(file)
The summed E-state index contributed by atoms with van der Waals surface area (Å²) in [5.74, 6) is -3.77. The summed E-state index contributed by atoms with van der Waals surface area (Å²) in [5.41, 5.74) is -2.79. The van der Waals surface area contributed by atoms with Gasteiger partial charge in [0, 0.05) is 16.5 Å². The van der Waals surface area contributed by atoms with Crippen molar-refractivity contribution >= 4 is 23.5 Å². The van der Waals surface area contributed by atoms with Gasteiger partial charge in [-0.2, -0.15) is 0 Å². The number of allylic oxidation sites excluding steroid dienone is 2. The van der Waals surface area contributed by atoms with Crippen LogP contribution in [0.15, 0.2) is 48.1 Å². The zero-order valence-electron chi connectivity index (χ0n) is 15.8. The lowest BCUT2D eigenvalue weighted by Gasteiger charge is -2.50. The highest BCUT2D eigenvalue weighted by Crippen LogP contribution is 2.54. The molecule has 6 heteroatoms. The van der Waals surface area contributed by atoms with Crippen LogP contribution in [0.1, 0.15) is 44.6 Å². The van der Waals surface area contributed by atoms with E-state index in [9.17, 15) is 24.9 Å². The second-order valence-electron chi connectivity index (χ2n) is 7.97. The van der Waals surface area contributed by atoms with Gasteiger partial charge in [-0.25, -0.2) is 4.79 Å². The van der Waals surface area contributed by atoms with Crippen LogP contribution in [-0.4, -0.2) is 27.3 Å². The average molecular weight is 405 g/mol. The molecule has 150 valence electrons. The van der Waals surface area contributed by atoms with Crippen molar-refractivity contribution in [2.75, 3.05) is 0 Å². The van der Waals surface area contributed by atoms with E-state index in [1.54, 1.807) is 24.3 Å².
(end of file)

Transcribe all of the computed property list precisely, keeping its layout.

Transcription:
The summed E-state index contributed by atoms with van der Waals surface area (Å²) in [5.74, 6) is -3.77. The summed E-state index contributed by atoms with van der Waals surface area (Å²) in [5.41, 5.74) is -2.79. The van der Waals surface area contributed by atoms with Gasteiger partial charge in [0, 0.05) is 16.5 Å². The van der Waals surface area contributed by atoms with Crippen molar-refractivity contribution >= 4 is 23.5 Å². The van der Waals surface area contributed by atoms with Gasteiger partial charge in [-0.2, -0.15) is 0 Å². The number of allylic oxidation sites excluding steroid dienone is 2. The van der Waals surface area contributed by atoms with Crippen LogP contribution in [0.15, 0.2) is 48.1 Å². The zero-order valence-electron chi connectivity index (χ0n) is 15.8. The lowest BCUT2D eigenvalue weighted by Gasteiger charge is -2.50. The highest BCUT2D eigenvalue weighted by Crippen LogP contribution is 2.54. The molecule has 6 heteroatoms. The van der Waals surface area contributed by atoms with Crippen LogP contribution in [0.1, 0.15) is 44.6 Å². The van der Waals surface area contributed by atoms with E-state index in [9.17, 15) is 24.9 Å². The second-order valence-electron chi connectivity index (χ2n) is 7.97. The van der Waals surface area contributed by atoms with Gasteiger partial charge in [-0.25, -0.2) is 4.79 Å². The van der Waals surface area contributed by atoms with Crippen LogP contribution in [-0.4, -0.2) is 27.3 Å². The average molecular weight is 405 g/mol. The molecule has 150 valence electrons. The van der Waals surface area contributed by atoms with Crippen molar-refractivity contribution in [2.75, 3.05) is 0 Å². The van der Waals surface area contributed by atoms with E-state index in [1.54, 1.807) is 24.3 Å².